Friday, 30 June 2017

Tour and Review : The Lost Girl by Carol Drinkwater

The Very Pink Notebook is thrilled to be part of The Lost Girl by Carol Drinkwater blog tour.
With thanks to Sarah Harwood at Penguin Random House for an advance copy of the book and for involving me in the tour.


Published by : Penguin Random House
29 June 2017
Copy : Hardback received from publisher

The Blurb

Her daughter disappeared four years ago. . .
Since her daughter went missing four years earlier, celebrated photographer Kurtiz Ross has been a woman alone. Her only companion her camera. Since Lizzie disappeared, she has blamed and isolated herself, given up hope. Until, out of the blue, an unexpected sighting of Lizzie is made in Paris.

Could this lead to the reconciliation she has dreamed of?

Within hours of Kurtiz arriving in Paris, the City of Light is plunged into a night of hell when a series of terrorist attacks bring the city to a standstill. Amid the fear and chaos, a hand reaches out. A sympathetic stranger in a café offers to help Kurtiz find her daughter.

A stranger's guiding light

Neither knows what this harrowing night will deliver, but the other woman's kindness - and her stories of her own love and loss in post-war Provence - shine light into the shadows, restoring hope, bringing the unexpected. Out of darkness and despair, new life rises. New beginnings unfold.

Dare she believe in a miracle?

Set during a time of bloodshed and chaos in one of the most beautiful cities on earth and along the warm fragrant shores of the Mediterranean, Kurtiz discovers that miracles really can happen . . .

The Very Pink Notebook Review

Carol Drinkwater is a seasoned writer, but this is the first of her work I have had the pleasure of reading - it will not be the last.

Written with a confident hand, the story of The Lost Girl, concerns Kurtiz (or KZ as she is affectionately nicknamed) a mother and a career women, who during the peak years of her career went on an assignment to return home to a destroyed life when her daughter goes missing and her husband falls apart.

The reader is taken into the novel four years later, on the night Kurtiz finds herself in Paris, awaiting news from her estranged husband, Oliver, as to whether he has tracked down the daughter many have written off as dead.  But it is a night that does not go to plan when Paris, and Kurtiz, finds itself under siege by a serious of terrorist attacks, one at the venue Kurtiz is hoping Oliver has been reunited with the long lost Lizzie.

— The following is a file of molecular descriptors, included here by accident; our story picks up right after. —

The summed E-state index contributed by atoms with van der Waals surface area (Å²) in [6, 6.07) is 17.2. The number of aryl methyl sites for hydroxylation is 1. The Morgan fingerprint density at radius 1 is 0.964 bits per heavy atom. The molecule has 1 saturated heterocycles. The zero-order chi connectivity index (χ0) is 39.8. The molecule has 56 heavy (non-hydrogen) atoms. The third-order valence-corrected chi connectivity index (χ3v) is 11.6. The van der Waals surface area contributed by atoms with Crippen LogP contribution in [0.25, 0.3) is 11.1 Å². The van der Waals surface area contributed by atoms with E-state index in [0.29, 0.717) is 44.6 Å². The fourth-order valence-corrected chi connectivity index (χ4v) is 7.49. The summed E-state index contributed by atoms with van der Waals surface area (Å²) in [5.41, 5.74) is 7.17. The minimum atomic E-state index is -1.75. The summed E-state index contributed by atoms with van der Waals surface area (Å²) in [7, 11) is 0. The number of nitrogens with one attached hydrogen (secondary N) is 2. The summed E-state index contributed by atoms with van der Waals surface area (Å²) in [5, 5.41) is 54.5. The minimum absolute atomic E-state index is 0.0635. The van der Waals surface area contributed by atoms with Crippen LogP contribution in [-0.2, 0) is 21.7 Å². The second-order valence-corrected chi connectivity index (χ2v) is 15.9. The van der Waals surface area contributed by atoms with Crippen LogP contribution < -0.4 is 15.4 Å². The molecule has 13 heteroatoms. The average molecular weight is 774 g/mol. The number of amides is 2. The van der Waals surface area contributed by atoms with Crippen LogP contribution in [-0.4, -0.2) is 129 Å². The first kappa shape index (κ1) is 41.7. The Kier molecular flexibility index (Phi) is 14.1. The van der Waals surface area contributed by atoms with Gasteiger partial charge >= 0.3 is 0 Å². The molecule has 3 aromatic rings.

By chance Kurtiz has a brief encounter with Marguerite, an elderly lady who in her hey day was a small time, but well known actress.  Marguerite takes to Kurtiz and as the tragic events of the night unravel the two are forced together where Marguerite's story is told.  I really enjoyed the structure of this novel, which could have easily become quite confusing but does not, where the memories of Marguerite are punctuated with the present day and the plight of Kurtiz, and also the history of Kurtiz, as she tries to look back and work out why Lizzie would have disappeared in the first place, as she tries to track down her husband and potentially her daughter.

As you may well assume, the title of the novel - The Lost Girl - would refer to quite literally the lost girl - Kurtiz's daughter, Lizzie.  But as you progress you realise it is applicable to all three of the females in the plot.  They were all once young women, finding themselves in situations they did not anticipate and dealt with these in very different ways.

I didn't particularly warm to the character of Kurtiz, even at the end, when I feel the author tried hard to explain the reason she made the choices she did, the things she did, or didn't do so that you felt some sympathy for her.  The same can be said of Marguerite initially, although I did warm to her as the story progressed and I could really imagine her, as an elderly women, glamourous in every way and remorseful of her behaviour as a young, naïve and inexperienced young girl.

The setting for the 'memories' of Marguerite are beautiful and wonderfully enticing, I could really imagine standing looking over Charlie's land as the scent of rose petals and jasmine drifted on the air and it really did make me feel wistful for Marguerite.

In a way the overall plot is a little on the unbelievable side, I won't say why because I do not want to give anything away, however, if you are happy to wave a hand of 'I don't care' to really enjoy a story taking you on a journey of womenhood and motherhood then you will thoroughly enjoy this.

The Lost Girl by Carol Drinkwater receives a highly recommend Very Pink Notebook rating of :

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  About the Author

Carol Drinkwater is a multi-award winning actress who is best known for playing Helen Herriot in the BBC television series All Creatures Great and Small.  She has since written 21 fiction and non-fiction books, including four memoirs set on her olive farm in the south of France, which have sold over one million copies worldwide.  The Forgotten Summer ('page-turning' - Daily Mail), a novel set on a vineyard in Provence, was published by Michael Joseph in 2016.  Carol lives with her husband Michel Noll, a documentary filmmaker, in their farmhouse in the French Riviera.

You can find more information at or on Twitter : @Carol4OliveFarm.

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